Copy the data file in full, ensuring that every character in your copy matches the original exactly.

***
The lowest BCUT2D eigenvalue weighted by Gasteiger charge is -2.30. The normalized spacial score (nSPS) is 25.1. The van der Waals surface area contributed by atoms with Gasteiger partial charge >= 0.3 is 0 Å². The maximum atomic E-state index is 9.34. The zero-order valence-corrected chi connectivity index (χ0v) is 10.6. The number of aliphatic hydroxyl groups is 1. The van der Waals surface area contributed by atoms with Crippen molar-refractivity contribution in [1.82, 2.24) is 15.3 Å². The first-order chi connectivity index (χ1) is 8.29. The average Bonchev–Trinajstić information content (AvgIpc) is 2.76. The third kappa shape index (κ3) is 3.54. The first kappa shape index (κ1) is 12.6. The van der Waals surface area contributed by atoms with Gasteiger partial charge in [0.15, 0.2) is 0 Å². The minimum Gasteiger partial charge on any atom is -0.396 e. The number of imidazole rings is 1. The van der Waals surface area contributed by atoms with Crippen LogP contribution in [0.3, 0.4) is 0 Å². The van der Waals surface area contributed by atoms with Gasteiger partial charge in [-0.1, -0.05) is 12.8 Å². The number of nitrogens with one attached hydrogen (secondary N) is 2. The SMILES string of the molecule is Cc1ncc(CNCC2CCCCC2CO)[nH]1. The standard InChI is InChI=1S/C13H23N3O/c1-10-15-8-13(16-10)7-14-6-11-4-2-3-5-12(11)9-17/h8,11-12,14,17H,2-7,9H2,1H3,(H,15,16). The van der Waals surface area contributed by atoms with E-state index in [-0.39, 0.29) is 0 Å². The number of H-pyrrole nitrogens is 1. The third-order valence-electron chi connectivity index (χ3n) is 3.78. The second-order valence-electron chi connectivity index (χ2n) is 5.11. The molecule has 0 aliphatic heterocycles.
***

The lowest BCUT2D eigenvalue weighted by Gasteiger charge is -2.30. The normalized spacial score (nSPS) is 25.1. The van der Waals surface area contributed by atoms with Gasteiger partial charge >= 0.3 is 0 Å². The maximum atomic E-state index is 9.34. The zero-order valence-corrected chi connectivity index (χ0v) is 10.6. The number of aliphatic hydroxyl groups is 1. The van der Waals surface area contributed by atoms with Crippen molar-refractivity contribution in [1.82, 2.24) is 15.3 Å². The first-order chi connectivity index (χ1) is 8.29. The average Bonchev–Trinajstić information content (AvgIpc) is 2.76. The third kappa shape index (κ3) is 3.54. The first kappa shape index (κ1) is 12.6. The van der Waals surface area contributed by atoms with Gasteiger partial charge in [0.15, 0.2) is 0 Å². The minimum Gasteiger partial charge on any atom is -0.396 e. The number of imidazole rings is 1. The van der Waals surface area contributed by atoms with Crippen LogP contribution in [0.3, 0.4) is 0 Å². The van der Waals surface area contributed by atoms with Gasteiger partial charge in [-0.1, -0.05) is 12.8 Å². The number of nitrogens with one attached hydrogen (secondary N) is 2. The SMILES string of the molecule is Cc1ncc(CNCC2CCCCC2CO)[nH]1. The standard InChI is InChI=1S/C13H23N3O/c1-10-15-8-13(16-10)7-14-6-11-4-2-3-5-12(11)9-17/h8,11-12,14,17H,2-7,9H2,1H3,(H,15,16). The van der Waals surface area contributed by atoms with E-state index in [-0.39, 0.29) is 0 Å². The number of H-pyrrole nitrogens is 1. The third-order valence-electron chi connectivity index (χ3n) is 3.78. The second-order valence-electron chi connectivity index (χ2n) is 5.11. The molecule has 0 aliphatic heterocycles.